The Charms and Possibilities of ‘Ama’ (female divers)
by Akira Tsukamoto (Mie University Faculty of Humanities)
In recent years, the Ama (female divers) of Toba and Shima have been attracting attention. About ten years ago, an organization, called the Ama Promotion Association was formed with officials from the Sea-Folk Museum, where officials of administrative agencies, fishermen's cooperatives, and commerce chairs, and a summit of Ama are held every year with efforts to protect the culture of Ama.
In 2017, the "Ama" female diving culture was designated as an Important Intangible Folk Cultural Property of Japan, and it also became a Japanese agricultural heritage. Activities aiming to register Ama culture as a World Cultural Heritage Site are also ongoing. There are Ama divers along the coastline of Japan, but around half of the nationwide Ama divers are active in Toba City and Shima City of Mie prefecture. From the past to the present, the land of Toba and Shima are considered to be the "home" of Ama divers.
However, the number of Ama divers is declining and currently there is a combined total of 700 divers, from the two cities of Toba and Shima. The number of abalones caught by Ama divers are also declining and the annual fishing revenue is only a few hundred million yen at best. Japan's GDP is about 500 trillion yen, and one Toyota company is worth 28 trillion yen. The tourism industry is said to be around 20 trillion yen. Even looking at the fishing industry, the economic activities of Ama diving are not that significant, since it is about 700 billion yen overall in Japan and about 50 billion yen in Mie prefecture.
So why are the efforts to promote sea fishing and Ama culture done with a lot of labor and with so little money? What exactly are the charms of Ama divers? How do their activities contribute to the people of modern society?
Ama divers are women who carry simple tools and capture shellfish and seaweed. It is estimated that the Ama diving culture began during the primitive society thousands of years ago. Under the ancient ruling nation, Shima Province was positioned as "the land of food", which dedicated its seafood to the capital. It was the Ama divers of Shima and fishermen, who supported the rich diet of the citizens. After the Middle Ages, Shima’s Ama divers had deepened their relationship with Ise Shrine. First, the abalones caught by the Ama divers were used as ingredients for the treats offered to the Shrine guests, and made one feel the gratitude of Ise. A large amount of abalones were processed into "Noshi Awabi" (a thin string of dried abalone, often tied to a gift) and used for ceremonies, as well as a souvenir for the priest to invite people to visit the Shrine. In modern times, "pearls and Ama" became the symbols of Ise Shima sightseeing, which you can find illustrated on posters and pamphlets at many of the main attractions.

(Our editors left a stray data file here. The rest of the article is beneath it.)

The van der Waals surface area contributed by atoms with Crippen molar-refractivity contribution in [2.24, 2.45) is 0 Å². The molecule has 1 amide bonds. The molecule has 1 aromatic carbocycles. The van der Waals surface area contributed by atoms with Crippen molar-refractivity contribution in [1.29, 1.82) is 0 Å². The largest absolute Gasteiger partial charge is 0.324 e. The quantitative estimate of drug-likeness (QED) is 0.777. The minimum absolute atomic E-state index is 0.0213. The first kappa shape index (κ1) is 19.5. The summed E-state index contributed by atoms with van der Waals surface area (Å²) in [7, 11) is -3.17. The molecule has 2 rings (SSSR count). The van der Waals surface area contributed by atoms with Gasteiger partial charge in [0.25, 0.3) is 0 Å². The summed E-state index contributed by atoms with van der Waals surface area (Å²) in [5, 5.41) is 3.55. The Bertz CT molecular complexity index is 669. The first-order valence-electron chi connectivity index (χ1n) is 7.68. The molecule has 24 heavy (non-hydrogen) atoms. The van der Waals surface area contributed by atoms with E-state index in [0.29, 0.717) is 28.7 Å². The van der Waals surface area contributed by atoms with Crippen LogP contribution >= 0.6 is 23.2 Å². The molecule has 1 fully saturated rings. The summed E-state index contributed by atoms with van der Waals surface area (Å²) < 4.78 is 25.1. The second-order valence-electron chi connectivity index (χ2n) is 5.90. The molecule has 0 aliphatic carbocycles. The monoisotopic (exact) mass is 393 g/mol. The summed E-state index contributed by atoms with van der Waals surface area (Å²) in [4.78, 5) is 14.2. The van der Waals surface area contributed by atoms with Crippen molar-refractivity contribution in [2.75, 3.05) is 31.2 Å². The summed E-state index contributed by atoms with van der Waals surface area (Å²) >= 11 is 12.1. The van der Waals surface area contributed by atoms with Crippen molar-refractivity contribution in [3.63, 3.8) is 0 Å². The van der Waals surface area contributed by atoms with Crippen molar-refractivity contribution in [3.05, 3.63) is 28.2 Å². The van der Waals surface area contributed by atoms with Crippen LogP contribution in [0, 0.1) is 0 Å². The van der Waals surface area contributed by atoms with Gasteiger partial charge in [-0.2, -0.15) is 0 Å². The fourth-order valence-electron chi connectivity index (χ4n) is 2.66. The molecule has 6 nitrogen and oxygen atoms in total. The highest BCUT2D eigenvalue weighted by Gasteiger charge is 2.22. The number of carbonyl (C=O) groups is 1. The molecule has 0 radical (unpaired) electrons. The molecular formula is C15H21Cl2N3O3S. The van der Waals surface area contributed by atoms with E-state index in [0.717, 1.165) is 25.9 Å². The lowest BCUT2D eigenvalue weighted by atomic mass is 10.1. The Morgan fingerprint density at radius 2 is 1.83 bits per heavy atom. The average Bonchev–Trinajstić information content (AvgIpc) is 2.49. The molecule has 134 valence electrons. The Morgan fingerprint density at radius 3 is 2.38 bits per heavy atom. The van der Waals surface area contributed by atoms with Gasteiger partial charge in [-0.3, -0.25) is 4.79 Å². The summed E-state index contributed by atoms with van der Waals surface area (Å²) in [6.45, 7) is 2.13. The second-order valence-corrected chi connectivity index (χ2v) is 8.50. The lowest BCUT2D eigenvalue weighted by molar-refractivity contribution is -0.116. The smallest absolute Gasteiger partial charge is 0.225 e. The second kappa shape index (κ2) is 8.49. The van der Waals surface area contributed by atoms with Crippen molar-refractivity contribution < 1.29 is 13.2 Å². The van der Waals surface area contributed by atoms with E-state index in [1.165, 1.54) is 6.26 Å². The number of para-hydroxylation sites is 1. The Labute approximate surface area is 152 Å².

The significance of Ama culture is that it is the primary form of fishing, capturing sea creatures from the seabed using just the hands and body, during an age when advanced machines and civilization flourish. The core method of diving for catching various shellfish and seaweeds has been passed down for thousands of years without changing the basic methods. Unlike cultivation and aquaculture, getting food directly from the natural world itself is said to be the starting point of "working". For the Toba and Shima area, Ama divers have been the symbol of the region for a long time.
Why are all Ama divers women? There are various reasons, such as having a resistance to cold due to the thickness of subcutaneous fat, and the division of labor where men went offshore as fishing technology further developed and women continued diving, etc. It is crucial to note that in traditional Japanese society, women were allowed to show skin while working. Female fishers were absent among Islamic countries, and East Asian countries where Confucianism teachings dominated the society. At the same time, western society was heavily influenced by a culture of chivalry. Such religious teachings and differences in morality that dominated these societies resulted in social restrictions on women’s activities. Therefore, the custom of women free-diving did not exist among these societies. Although diving is widely practiced around the world, the Ama tradition is only found in Japan and Jeju Island in Korea. Jeju island was a place of exile from the Korean Peninsula, and it was considered a place of exception where Ama culture was able to thrive.